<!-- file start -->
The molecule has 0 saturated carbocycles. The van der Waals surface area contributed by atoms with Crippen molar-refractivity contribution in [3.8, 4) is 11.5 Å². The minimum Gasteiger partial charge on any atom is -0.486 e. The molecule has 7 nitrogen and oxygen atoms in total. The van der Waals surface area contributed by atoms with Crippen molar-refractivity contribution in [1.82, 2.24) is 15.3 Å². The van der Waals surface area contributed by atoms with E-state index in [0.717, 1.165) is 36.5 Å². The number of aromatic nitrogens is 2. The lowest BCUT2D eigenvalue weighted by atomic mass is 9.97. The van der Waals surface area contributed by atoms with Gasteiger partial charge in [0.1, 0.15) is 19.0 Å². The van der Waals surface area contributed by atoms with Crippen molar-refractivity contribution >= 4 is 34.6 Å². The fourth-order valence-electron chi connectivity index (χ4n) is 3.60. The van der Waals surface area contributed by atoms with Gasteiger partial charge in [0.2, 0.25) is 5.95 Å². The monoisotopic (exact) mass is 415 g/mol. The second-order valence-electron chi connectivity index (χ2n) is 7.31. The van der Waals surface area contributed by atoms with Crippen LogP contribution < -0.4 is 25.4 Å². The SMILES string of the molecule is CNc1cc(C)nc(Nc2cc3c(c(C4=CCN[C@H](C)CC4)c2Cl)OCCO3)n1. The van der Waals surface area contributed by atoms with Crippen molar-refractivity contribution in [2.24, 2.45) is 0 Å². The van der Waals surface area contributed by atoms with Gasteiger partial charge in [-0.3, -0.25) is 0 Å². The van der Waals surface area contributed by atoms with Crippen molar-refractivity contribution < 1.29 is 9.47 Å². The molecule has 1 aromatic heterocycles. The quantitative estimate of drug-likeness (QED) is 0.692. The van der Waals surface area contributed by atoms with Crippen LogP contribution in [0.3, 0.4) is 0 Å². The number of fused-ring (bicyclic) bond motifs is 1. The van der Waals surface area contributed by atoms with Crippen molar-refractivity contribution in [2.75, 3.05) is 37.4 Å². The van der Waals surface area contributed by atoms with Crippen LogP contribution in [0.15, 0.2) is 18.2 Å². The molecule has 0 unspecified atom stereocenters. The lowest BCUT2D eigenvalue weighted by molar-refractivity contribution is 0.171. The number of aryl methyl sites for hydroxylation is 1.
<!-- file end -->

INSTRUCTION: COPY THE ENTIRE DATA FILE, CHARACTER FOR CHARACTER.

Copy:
The molecule has 0 saturated carbocycles. The van der Waals surface area contributed by atoms with Crippen molar-refractivity contribution in [3.8, 4) is 11.5 Å². The minimum Gasteiger partial charge on any atom is -0.486 e. The molecule has 7 nitrogen and oxygen atoms in total. The van der Waals surface area contributed by atoms with Crippen molar-refractivity contribution in [1.82, 2.24) is 15.3 Å². The van der Waals surface area contributed by atoms with E-state index in [0.717, 1.165) is 36.5 Å². The number of aromatic nitrogens is 2. The lowest BCUT2D eigenvalue weighted by atomic mass is 9.97. The van der Waals surface area contributed by atoms with Gasteiger partial charge in [0.1, 0.15) is 19.0 Å². The van der Waals surface area contributed by atoms with Crippen molar-refractivity contribution >= 4 is 34.6 Å². The fourth-order valence-electron chi connectivity index (χ4n) is 3.60. The van der Waals surface area contributed by atoms with Gasteiger partial charge in [0.2, 0.25) is 5.95 Å². The monoisotopic (exact) mass is 415 g/mol. The second-order valence-electron chi connectivity index (χ2n) is 7.31. The van der Waals surface area contributed by atoms with Crippen LogP contribution < -0.4 is 25.4 Å². The SMILES string of the molecule is CNc1cc(C)nc(Nc2cc3c(c(C4=CCN[C@H](C)CC4)c2Cl)OCCO3)n1. The van der Waals surface area contributed by atoms with Crippen molar-refractivity contribution in [2.24, 2.45) is 0 Å². The van der Waals surface area contributed by atoms with Gasteiger partial charge in [-0.3, -0.25) is 0 Å². The van der Waals surface area contributed by atoms with Crippen molar-refractivity contribution < 1.29 is 9.47 Å². The molecule has 1 aromatic heterocycles. The quantitative estimate of drug-likeness (QED) is 0.692. The van der Waals surface area contributed by atoms with Crippen LogP contribution in [0.3, 0.4) is 0 Å². The number of fused-ring (bicyclic) bond motifs is 1. The van der Waals surface area contributed by atoms with Crippen molar-refractivity contribution in [2.75, 3.05) is 37.4 Å². The van der Waals surface area contributed by atoms with Crippen LogP contribution in [0.15, 0.2) is 18.2 Å². The molecule has 0 unspecified atom stereocenters. The lowest BCUT2D eigenvalue weighted by molar-refractivity contribution is 0.171. The number of aryl methyl sites for hydroxylation is 1.